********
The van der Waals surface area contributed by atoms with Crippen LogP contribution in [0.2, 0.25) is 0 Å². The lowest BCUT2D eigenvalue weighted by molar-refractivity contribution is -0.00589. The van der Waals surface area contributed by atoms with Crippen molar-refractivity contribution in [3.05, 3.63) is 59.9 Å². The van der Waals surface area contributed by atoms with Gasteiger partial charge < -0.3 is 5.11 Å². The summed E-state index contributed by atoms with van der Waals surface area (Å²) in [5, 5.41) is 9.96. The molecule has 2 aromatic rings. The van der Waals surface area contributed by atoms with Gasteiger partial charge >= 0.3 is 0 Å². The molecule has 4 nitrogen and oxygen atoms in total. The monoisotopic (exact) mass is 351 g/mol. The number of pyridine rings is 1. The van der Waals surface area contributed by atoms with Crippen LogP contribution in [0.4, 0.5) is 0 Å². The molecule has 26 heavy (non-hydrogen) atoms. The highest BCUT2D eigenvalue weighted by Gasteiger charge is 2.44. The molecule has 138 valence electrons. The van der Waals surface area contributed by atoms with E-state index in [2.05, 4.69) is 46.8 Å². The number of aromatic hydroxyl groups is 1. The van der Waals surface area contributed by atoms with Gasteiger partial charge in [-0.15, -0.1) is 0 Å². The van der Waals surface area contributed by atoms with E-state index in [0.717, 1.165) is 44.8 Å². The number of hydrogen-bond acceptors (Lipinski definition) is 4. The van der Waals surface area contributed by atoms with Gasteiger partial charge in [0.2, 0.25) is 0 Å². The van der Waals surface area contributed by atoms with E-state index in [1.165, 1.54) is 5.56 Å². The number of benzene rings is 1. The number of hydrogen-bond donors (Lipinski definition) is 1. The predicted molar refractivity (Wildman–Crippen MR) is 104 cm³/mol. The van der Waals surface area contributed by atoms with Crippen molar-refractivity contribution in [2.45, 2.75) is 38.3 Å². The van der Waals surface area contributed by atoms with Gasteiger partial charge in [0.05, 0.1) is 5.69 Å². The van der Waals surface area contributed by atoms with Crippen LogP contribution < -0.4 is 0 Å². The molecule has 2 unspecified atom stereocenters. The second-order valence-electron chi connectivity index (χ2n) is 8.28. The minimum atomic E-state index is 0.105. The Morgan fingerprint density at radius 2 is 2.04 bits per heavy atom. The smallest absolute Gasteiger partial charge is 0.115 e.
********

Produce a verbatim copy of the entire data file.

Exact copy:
The van der Waals surface area contributed by atoms with Crippen LogP contribution in [0.2, 0.25) is 0 Å². The lowest BCUT2D eigenvalue weighted by molar-refractivity contribution is -0.00589. The van der Waals surface area contributed by atoms with Crippen molar-refractivity contribution in [3.05, 3.63) is 59.9 Å². The van der Waals surface area contributed by atoms with Gasteiger partial charge < -0.3 is 5.11 Å². The summed E-state index contributed by atoms with van der Waals surface area (Å²) in [5, 5.41) is 9.96. The molecule has 2 aromatic rings. The van der Waals surface area contributed by atoms with Gasteiger partial charge >= 0.3 is 0 Å². The molecule has 4 nitrogen and oxygen atoms in total. The monoisotopic (exact) mass is 351 g/mol. The number of pyridine rings is 1. The van der Waals surface area contributed by atoms with Crippen LogP contribution in [0.4, 0.5) is 0 Å². The molecule has 26 heavy (non-hydrogen) atoms. The highest BCUT2D eigenvalue weighted by Gasteiger charge is 2.44. The molecule has 138 valence electrons. The van der Waals surface area contributed by atoms with E-state index in [2.05, 4.69) is 46.8 Å². The number of aromatic hydroxyl groups is 1. The van der Waals surface area contributed by atoms with Gasteiger partial charge in [-0.15, -0.1) is 0 Å². The van der Waals surface area contributed by atoms with E-state index in [0.717, 1.165) is 44.8 Å². The number of hydrogen-bond acceptors (Lipinski definition) is 4. The van der Waals surface area contributed by atoms with Gasteiger partial charge in [0.2, 0.25) is 0 Å². The van der Waals surface area contributed by atoms with E-state index in [1.165, 1.54) is 5.56 Å². The number of benzene rings is 1. The number of hydrogen-bond donors (Lipinski definition) is 1. The predicted molar refractivity (Wildman–Crippen MR) is 104 cm³/mol. The van der Waals surface area contributed by atoms with Crippen molar-refractivity contribution in [2.45, 2.75) is 38.3 Å². The van der Waals surface area contributed by atoms with Gasteiger partial charge in [0.05, 0.1) is 5.69 Å². The van der Waals surface area contributed by atoms with Crippen LogP contribution < -0.4 is 0 Å². The molecule has 2 unspecified atom stereocenters. The second-order valence-electron chi connectivity index (χ2n) is 8.28. The minimum atomic E-state index is 0.105. The Morgan fingerprint density at radius 2 is 2.04 bits per heavy atom. The smallest absolute Gasteiger partial charge is 0.115 e.